We carried out our tests on a testbed that included the following components:
- Mainboard: Gigabyte GA-Z68XP-UD3-iSSD rev. 1.0 (LGA1155, Intel Z68 Express, BIOS F5);
- Processor: Intel Core i5-2500K (3.3 GHz, Sandy Bridge, LGA1155);
- Memory: 2 x 2048 MB DDR3 SDRAM Patriot Extreme Performance Viper II Sector 5 Series PC3-16000, PVV34G2000LLKB (2000 MHz, 8-8-8-24 timings, 1.65 V voltage);
- Graphics card: MSI N570GTX-M2D12D5/OC (Nvidia GeForce GTX 570, GF110, 40 nm, 786/4200 MHz, 320-bit GDDR5 1280 MB);
- Hard drive: Kingston SSD Now V+ Series (SNVP325-S2, 128 GB);
- Cooling system: Scythe Mugen 2 Revision B (SCMG-2100) CPU cooler and an additional 80x80 mm fan for cooling of the area around the CPU socket during overclocking experiments;
- Thermal interface: ARCTIC MX-2;
- Power Supply Unit: CoolerMaster RealPower M850 (RS-850-ESBA);
- System case: Open testbed built using Antec Skeleton system case.
We used Microsoft Windows 7 Ultimate SP1 64 bit (Microsoft Windows, Version 6.1, Build 7601: Service Pack 1) operating system, Intel Chipset Software Installation Utility version 188.8.131.520, Nvidia GeForce/ION Driver 280.26 graphics card driver.
Operational and Overclocking Specifics
You won’t find any changes in the list of our testbed components compared to those that we used in our earlier tests of LGA1155 mainboards, but there is a difference. A Zotac Z68-ITX WiFi mainboard failed during our overclockability test, unfortunately. This happens once in a while but, what is a much rarer occurrence, it damaged our CPU, too. Therefore we had to take another sample of the Intel Core i5-2500K processor and examine its overclocking potential first. We did this with an MSI Z68A-GD80 (B3) mainboard which is good (even though not energy-efficient) at overclocking CPUs and memory modules. The second sample of the CPU proved to be inferior to the first one in terms of overclocking potential. It could work at 4.7 MHz whereas the first one at 4.8 GHz under the same conditions.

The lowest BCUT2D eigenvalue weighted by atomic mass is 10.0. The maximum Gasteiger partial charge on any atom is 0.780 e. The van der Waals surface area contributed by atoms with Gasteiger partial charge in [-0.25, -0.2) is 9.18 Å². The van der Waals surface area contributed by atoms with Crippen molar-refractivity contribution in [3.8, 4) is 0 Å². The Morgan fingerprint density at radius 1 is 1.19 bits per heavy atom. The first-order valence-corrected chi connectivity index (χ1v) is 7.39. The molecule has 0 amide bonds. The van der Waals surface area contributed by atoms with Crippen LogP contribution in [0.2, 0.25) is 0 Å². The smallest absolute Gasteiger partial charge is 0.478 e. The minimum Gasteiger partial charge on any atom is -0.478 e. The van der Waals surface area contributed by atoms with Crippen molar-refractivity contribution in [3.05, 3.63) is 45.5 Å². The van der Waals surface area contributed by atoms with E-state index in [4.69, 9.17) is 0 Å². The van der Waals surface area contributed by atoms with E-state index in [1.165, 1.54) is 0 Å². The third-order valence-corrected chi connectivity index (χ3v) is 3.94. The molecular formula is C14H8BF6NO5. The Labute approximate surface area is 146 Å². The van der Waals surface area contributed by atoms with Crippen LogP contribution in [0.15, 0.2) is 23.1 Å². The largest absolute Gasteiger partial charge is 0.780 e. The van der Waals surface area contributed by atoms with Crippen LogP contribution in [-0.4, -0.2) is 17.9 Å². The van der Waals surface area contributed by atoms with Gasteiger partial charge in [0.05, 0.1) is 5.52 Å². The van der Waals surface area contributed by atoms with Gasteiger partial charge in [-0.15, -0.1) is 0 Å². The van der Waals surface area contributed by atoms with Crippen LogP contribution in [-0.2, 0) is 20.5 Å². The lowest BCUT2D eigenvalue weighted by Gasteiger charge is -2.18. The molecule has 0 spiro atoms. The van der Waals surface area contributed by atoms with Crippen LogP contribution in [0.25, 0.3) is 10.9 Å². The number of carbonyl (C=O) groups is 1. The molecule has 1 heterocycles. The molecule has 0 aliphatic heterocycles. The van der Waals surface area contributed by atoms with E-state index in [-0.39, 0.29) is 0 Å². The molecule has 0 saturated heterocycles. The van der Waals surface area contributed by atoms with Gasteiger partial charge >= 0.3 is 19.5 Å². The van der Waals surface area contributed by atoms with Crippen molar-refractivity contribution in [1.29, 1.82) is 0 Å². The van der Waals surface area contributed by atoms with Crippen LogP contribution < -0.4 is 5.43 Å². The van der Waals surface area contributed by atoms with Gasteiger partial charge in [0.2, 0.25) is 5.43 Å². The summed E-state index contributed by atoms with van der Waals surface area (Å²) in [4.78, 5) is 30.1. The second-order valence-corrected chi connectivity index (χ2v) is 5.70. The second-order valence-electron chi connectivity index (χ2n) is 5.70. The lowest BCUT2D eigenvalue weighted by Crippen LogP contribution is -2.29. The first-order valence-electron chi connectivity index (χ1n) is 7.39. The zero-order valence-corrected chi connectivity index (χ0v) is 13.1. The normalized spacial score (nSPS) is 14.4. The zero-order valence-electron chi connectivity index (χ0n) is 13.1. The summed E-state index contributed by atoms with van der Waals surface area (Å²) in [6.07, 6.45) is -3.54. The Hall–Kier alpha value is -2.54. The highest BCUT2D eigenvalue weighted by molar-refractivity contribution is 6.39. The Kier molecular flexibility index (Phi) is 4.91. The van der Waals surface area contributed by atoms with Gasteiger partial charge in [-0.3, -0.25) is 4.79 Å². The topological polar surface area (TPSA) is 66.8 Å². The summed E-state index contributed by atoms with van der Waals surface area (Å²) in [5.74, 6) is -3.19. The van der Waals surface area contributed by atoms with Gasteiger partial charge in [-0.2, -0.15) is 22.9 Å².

We've noticed in our earlier reviews that LGA1155 CPUs are rather easy to overclock but hard to make sure they are stable. Without stability, there is no point in overclocking. We used to run the LinX tool, a graphical interface for the Intel Linpack test, as a stability test for older CPUs. However, it wasn't good for LGA1155 CPUs because it ran smoothly where Prime95 would immediately produce errors. Prime95 is not a handy tool as it takes quite a lot of time to complete a stability test. Moreover, we eventually found out that Prime95 did not guarantee absolute stability, either. As a result, we now return to LinX version 0.6.4 but use modified Lanpack libraries. This modification is a much better stability test for overclocked CPUs, so we are going to use it in our reviews from now on.
This is to confirm that MSI mainboards are good at overclocking CPUs but do not do that optimally. They do not support energy-efficient overclocking: the CPU frequency multiplier is lowered in the idle mode but the mainboard still supplies a high voltage to the CPU.
The Gigabyte GA-Z68XP-UD3-iSSD mainboard is just as good as the MSI mainboard in terms of CPU overclocking. It made our CPU stable at a clock rate of 4.7 GHz. Unfortunately, it wasn't that good in terms of memory overclocking. The Gigabyte couldn't overclock our memory to 1866 MHz as some of the best mainboards we had tested, but we even had to set the timings at 7 to keep the memory modules stable at 1600 MHz. We have to admit we’ve only had such a poor result with some of Gigabyte's Z68-based mainboards.
Like most other modern mainboards, the GA-Z68XP-UD3-iSSD keeps all of Intel’s power-saving technologies up and running even when overclocked. In idle mode, it lowers not only the CPU frequency multiplier but also its voltage.